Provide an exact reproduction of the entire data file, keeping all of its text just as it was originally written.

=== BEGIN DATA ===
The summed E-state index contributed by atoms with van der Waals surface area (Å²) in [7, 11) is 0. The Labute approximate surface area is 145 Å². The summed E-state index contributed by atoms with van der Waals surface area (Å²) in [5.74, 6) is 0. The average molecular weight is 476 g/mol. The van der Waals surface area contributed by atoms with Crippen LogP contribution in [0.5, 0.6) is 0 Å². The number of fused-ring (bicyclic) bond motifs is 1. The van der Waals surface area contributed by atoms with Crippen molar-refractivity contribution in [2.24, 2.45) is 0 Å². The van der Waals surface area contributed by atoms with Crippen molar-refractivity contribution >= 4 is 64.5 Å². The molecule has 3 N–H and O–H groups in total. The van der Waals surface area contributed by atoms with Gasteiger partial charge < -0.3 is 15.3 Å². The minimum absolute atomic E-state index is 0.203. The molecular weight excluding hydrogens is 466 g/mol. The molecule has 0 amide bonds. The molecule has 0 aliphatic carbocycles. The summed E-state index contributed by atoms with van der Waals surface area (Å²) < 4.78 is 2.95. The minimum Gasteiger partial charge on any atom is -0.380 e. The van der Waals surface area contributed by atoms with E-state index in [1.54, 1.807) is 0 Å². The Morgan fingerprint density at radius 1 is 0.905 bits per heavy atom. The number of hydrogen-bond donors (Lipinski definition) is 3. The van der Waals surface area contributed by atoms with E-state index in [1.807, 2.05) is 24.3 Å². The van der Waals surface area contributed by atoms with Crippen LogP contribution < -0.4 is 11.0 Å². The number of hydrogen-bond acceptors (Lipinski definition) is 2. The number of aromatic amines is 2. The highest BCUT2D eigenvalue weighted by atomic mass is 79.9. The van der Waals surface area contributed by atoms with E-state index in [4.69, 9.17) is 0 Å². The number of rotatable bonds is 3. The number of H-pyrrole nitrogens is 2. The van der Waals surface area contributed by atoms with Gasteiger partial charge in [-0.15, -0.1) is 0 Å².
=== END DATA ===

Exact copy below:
The summed E-state index contributed by atoms with van der Waals surface area (Å²) in [7, 11) is 0. The Labute approximate surface area is 145 Å². The summed E-state index contributed by atoms with van der Waals surface area (Å²) in [5.74, 6) is 0. The average molecular weight is 476 g/mol. The van der Waals surface area contributed by atoms with Crippen LogP contribution in [0.5, 0.6) is 0 Å². The number of fused-ring (bicyclic) bond motifs is 1. The van der Waals surface area contributed by atoms with Crippen molar-refractivity contribution in [2.24, 2.45) is 0 Å². The van der Waals surface area contributed by atoms with Crippen molar-refractivity contribution >= 4 is 64.5 Å². The molecule has 3 N–H and O–H groups in total. The van der Waals surface area contributed by atoms with Gasteiger partial charge < -0.3 is 15.3 Å². The minimum absolute atomic E-state index is 0.203. The molecular weight excluding hydrogens is 466 g/mol. The molecule has 0 amide bonds. The molecule has 0 aliphatic carbocycles. The summed E-state index contributed by atoms with van der Waals surface area (Å²) < 4.78 is 2.95. The minimum Gasteiger partial charge on any atom is -0.380 e. The van der Waals surface area contributed by atoms with E-state index in [1.54, 1.807) is 0 Å². The Morgan fingerprint density at radius 1 is 0.905 bits per heavy atom. The number of hydrogen-bond donors (Lipinski definition) is 3. The van der Waals surface area contributed by atoms with E-state index in [1.807, 2.05) is 24.3 Å². The van der Waals surface area contributed by atoms with Crippen LogP contribution < -0.4 is 11.0 Å². The number of hydrogen-bond acceptors (Lipinski definition) is 2. The number of aromatic amines is 2. The highest BCUT2D eigenvalue weighted by atomic mass is 79.9. The van der Waals surface area contributed by atoms with E-state index in [4.69, 9.17) is 0 Å². The number of rotatable bonds is 3. The number of H-pyrrole nitrogens is 2. The van der Waals surface area contributed by atoms with Gasteiger partial charge in [-0.15, -0.1) is 0 Å².